Money is the quantification of the subjective value of property and labour, a reward for one’s use of time, effort, and talents. If property is the result of one’s labour, money is a therefore a form of property. Like other forms of property, it is a store of value.
Money also has transitional properties. It is primarily utilised in trade, acting as the medium of exchange for goods and services. One can in effect sell their labour to others by working for a wage, thereby eliminating the risk involved in finding buyers for the results of their labour. In a free market, money can be a signal to others of one’s productivity, willingness to take risk, or frugality.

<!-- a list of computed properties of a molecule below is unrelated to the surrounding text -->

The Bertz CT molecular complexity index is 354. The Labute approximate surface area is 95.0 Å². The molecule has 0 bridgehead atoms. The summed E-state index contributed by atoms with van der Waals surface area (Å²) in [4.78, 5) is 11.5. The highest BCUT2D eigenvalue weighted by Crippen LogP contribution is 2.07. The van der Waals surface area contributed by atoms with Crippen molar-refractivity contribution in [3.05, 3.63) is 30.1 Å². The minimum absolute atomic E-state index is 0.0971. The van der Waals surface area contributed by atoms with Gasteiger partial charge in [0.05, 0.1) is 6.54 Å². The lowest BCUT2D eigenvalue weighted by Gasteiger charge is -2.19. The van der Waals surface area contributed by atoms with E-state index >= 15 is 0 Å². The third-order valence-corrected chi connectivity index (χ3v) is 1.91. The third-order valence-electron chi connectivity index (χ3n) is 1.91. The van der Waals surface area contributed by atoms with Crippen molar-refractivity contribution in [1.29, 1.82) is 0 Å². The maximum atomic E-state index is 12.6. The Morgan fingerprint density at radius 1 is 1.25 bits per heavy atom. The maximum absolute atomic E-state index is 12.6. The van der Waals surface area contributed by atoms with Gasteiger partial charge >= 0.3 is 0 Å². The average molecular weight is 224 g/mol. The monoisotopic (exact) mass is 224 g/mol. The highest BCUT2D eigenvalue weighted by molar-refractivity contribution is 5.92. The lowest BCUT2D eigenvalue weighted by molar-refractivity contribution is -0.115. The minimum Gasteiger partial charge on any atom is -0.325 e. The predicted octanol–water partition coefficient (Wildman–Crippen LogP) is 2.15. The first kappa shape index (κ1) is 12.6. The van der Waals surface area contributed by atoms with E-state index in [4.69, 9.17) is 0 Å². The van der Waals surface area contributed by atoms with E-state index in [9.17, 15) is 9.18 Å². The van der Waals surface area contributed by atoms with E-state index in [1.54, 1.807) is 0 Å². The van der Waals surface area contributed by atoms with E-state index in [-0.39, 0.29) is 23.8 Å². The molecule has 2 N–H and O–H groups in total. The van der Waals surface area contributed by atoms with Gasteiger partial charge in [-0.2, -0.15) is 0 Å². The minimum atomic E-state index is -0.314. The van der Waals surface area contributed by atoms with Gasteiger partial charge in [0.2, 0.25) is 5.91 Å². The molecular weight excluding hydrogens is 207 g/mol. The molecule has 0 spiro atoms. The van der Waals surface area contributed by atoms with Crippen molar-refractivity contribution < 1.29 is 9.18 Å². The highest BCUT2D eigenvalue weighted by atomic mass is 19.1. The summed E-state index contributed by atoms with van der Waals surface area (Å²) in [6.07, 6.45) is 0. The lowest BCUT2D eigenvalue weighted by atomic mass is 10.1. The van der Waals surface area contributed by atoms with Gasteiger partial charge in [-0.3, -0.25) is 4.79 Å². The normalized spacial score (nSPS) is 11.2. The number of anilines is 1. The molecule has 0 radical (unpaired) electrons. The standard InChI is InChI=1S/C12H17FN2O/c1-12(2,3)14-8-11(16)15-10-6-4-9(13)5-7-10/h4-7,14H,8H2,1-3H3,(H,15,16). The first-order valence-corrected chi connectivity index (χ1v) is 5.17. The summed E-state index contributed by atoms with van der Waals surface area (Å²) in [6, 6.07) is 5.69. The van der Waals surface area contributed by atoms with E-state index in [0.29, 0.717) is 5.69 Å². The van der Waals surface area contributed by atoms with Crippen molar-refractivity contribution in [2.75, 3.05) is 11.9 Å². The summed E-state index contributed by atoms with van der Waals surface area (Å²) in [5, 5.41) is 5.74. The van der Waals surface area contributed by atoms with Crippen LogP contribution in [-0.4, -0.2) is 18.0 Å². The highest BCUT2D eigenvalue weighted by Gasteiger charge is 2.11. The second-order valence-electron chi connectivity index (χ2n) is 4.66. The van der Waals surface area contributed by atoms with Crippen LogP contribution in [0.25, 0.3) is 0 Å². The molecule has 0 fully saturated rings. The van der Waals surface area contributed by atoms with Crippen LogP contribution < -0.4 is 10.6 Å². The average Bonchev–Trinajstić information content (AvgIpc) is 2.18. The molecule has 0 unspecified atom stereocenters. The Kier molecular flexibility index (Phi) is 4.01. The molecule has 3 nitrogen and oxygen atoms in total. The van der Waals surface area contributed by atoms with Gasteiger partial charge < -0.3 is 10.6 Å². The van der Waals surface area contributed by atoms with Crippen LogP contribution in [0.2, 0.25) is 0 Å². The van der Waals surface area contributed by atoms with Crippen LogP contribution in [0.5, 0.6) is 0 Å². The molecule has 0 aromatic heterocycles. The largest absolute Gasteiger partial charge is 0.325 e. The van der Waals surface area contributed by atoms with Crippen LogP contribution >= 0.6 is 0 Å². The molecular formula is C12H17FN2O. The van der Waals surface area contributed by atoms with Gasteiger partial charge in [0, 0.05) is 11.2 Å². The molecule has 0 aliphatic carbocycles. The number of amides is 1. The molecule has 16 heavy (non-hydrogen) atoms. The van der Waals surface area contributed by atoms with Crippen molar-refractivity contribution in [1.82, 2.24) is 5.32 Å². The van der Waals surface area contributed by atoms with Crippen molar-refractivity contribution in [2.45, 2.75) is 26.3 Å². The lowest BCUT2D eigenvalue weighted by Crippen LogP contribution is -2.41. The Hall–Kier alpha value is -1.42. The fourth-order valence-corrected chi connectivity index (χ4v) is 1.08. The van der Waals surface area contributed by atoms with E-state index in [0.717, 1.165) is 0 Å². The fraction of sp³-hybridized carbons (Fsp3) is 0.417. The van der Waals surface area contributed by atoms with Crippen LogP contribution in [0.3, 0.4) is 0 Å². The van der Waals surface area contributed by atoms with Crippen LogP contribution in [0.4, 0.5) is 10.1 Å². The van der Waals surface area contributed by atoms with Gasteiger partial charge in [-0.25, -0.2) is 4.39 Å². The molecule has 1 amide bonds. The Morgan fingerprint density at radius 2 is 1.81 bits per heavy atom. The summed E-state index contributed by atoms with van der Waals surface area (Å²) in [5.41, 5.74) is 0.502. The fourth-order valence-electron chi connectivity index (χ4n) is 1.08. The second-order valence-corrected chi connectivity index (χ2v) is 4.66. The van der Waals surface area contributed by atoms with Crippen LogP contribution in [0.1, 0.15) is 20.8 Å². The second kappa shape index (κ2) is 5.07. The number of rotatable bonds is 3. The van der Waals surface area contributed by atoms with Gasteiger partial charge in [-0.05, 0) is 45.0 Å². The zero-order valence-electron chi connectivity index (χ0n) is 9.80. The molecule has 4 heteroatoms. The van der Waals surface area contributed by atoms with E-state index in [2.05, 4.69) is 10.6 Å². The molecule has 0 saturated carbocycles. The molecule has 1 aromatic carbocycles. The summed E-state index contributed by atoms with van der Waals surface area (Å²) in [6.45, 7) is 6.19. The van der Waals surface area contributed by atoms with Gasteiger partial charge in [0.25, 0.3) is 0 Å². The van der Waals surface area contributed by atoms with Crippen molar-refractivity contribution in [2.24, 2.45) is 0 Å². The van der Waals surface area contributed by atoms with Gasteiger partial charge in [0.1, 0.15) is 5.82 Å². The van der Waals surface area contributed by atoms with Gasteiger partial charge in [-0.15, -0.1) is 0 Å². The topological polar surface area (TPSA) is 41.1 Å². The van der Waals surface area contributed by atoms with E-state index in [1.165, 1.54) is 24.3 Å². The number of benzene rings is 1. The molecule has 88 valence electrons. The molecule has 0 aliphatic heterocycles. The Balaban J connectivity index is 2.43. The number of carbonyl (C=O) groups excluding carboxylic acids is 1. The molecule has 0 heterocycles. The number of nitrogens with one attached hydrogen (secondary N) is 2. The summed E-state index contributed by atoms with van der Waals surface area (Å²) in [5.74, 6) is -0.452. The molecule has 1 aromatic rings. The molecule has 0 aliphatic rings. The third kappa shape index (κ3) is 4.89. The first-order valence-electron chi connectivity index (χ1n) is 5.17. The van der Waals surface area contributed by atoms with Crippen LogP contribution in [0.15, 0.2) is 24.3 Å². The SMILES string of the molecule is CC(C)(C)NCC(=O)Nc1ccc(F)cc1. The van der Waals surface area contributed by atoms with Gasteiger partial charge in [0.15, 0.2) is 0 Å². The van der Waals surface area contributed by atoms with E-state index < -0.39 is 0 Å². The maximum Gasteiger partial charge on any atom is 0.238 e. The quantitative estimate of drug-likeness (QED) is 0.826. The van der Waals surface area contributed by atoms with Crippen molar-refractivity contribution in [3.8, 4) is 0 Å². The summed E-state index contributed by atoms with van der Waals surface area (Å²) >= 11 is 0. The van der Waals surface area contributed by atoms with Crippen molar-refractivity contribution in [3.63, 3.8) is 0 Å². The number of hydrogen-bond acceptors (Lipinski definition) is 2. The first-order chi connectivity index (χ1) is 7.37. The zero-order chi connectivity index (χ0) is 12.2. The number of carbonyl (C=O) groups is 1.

In a government-controlled market, money is more likely to be a signal to others of one’s ability to manipulate the system to their own advantage and to the detriment of others. When one argues against such greed they should not be so quick to blame money but instead focus their attention on the cause of the problem rather than the effect. One would then conclude that government is the problem and a return to a free market is the solution.